EMSWCD permanently protects 16-acre property near Gresham

An aerial view of restoration efforts along Johnson Creek on the property

Sixteen acres of property along Johnson Creek in east Multnomah County are now forever protected thanks to a conservation easement agreement between the East Multnomah Soil and Water Conservation District (EMSWCD) and property owner Lou Foltz.

“Our partnerships with private landowners are critical to protecting our natural and farmland resources” said Carrie Sanneman, board chair for the East Multnomah Soil and Water Conservation District. “It is heartening to know that EMSCWD’s decades long partnership with the landowner has now been secured for perpetuity thanks to his generosity and foresight,” Sanneman noted.

The property is adjacent to two working farms owned and operated by the conservation district – Headwaters Farm and Mainstem Farm. Preventing development on this property helps protect the rural character of the area, allows for farming to continue into the future and conserves important habitat for native fish, wildlife and plants.

“I’m pleased that we are restoring a variety of flora on the property while also maintaining the ability to designate a portion of it for farming,” said landowner Louis Foltz. “I’ve been partnering with the conservation district for many years to ensure that this acreage is a healthy environment for fish and wildlife, while contributing to a clean water environment in Johnson Creek. This relationship will allow future landowners to sustain the habitat while simultaneously providing an option for some farming.”

EMSWCD has partnered with the landowner for many years to improve water quality and wildlife habitat on his lands adjoining Johnson Creek. Native stream-side vegetation has been planted and nurtured, resulting in a maturing riparian forest that increases biodiversity. These habitat improvements also have the benefit of lowering temperatures in Johnson Creek, which is critical to salmonid survival.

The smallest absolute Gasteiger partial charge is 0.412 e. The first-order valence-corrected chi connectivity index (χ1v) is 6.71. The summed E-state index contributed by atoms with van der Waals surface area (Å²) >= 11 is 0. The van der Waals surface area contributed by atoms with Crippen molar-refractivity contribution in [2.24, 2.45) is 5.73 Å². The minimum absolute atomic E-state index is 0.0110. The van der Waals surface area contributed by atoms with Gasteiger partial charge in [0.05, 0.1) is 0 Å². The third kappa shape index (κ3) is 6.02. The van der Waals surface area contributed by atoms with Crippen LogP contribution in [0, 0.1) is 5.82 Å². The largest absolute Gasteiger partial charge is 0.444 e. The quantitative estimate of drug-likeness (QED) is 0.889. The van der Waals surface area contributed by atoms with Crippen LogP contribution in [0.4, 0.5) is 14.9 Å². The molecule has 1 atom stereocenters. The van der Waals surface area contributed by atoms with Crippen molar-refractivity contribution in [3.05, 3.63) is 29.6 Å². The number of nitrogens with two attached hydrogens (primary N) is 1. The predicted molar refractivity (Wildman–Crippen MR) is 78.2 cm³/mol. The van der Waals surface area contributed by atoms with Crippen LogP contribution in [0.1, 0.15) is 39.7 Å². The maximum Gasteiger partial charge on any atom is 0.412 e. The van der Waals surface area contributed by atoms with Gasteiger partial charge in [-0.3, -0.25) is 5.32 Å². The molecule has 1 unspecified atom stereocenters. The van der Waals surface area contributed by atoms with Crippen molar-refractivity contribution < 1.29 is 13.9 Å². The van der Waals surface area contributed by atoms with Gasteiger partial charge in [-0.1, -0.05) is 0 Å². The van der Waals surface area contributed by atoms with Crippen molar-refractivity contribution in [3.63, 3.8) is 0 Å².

The property was historically operated as a cattle farm. Sustainable livestock operations are expected to return to a portion of the property soon thanks to a farm lease between the landowner and a participant in EMSWCD’s Headwaters Incubator Program for beginning farmers (which operates next door to the property).

The East Multnomah Soil and Water Conservation District managed this transaction through the working farmland protection component of its Land Legacy Program, which works to secure the sustainability of the local agricultural economy by ensuring that high-quality farmland remains available for use by current and future farmers. For farmers who wish to sell their property outright, the conservation district can purchase those properties in order to avoid their conversion to other uses. And for farmers who would like to stay on the farm but still realize some of the value of their property, the conservation district can purchase a working farmland easement.